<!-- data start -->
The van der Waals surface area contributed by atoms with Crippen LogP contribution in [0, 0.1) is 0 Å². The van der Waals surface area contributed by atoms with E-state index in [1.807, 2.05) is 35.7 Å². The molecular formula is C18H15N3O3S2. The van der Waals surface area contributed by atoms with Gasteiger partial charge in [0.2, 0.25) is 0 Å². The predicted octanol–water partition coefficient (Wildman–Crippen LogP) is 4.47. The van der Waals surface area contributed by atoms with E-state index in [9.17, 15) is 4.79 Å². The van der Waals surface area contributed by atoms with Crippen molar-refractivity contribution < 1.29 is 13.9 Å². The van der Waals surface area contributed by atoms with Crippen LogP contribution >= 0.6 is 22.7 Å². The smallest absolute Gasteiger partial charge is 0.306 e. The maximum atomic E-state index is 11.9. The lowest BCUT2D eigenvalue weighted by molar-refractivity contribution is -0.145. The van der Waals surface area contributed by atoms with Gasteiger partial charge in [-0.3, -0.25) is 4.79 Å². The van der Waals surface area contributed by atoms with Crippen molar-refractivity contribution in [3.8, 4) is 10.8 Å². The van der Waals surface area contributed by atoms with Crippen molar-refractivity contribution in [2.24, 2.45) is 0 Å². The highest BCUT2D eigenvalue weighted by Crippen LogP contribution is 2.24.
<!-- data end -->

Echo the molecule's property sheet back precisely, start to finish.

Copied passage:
The van der Waals surface area contributed by atoms with Crippen LogP contribution in [0, 0.1) is 0 Å². The van der Waals surface area contributed by atoms with E-state index in [1.807, 2.05) is 35.7 Å². The molecular formula is C18H15N3O3S2. The van der Waals surface area contributed by atoms with Gasteiger partial charge in [0.2, 0.25) is 0 Å². The predicted octanol–water partition coefficient (Wildman–Crippen LogP) is 4.47. The van der Waals surface area contributed by atoms with E-state index in [9.17, 15) is 4.79 Å². The van der Waals surface area contributed by atoms with Crippen molar-refractivity contribution < 1.29 is 13.9 Å². The van der Waals surface area contributed by atoms with Crippen LogP contribution >= 0.6 is 22.7 Å². The smallest absolute Gasteiger partial charge is 0.306 e. The maximum atomic E-state index is 11.9. The lowest BCUT2D eigenvalue weighted by molar-refractivity contribution is -0.145. The van der Waals surface area contributed by atoms with Gasteiger partial charge in [-0.3, -0.25) is 4.79 Å². The van der Waals surface area contributed by atoms with Crippen molar-refractivity contribution in [3.8, 4) is 10.8 Å². The van der Waals surface area contributed by atoms with Crippen molar-refractivity contribution in [2.24, 2.45) is 0 Å². The highest BCUT2D eigenvalue weighted by Crippen LogP contribution is 2.24.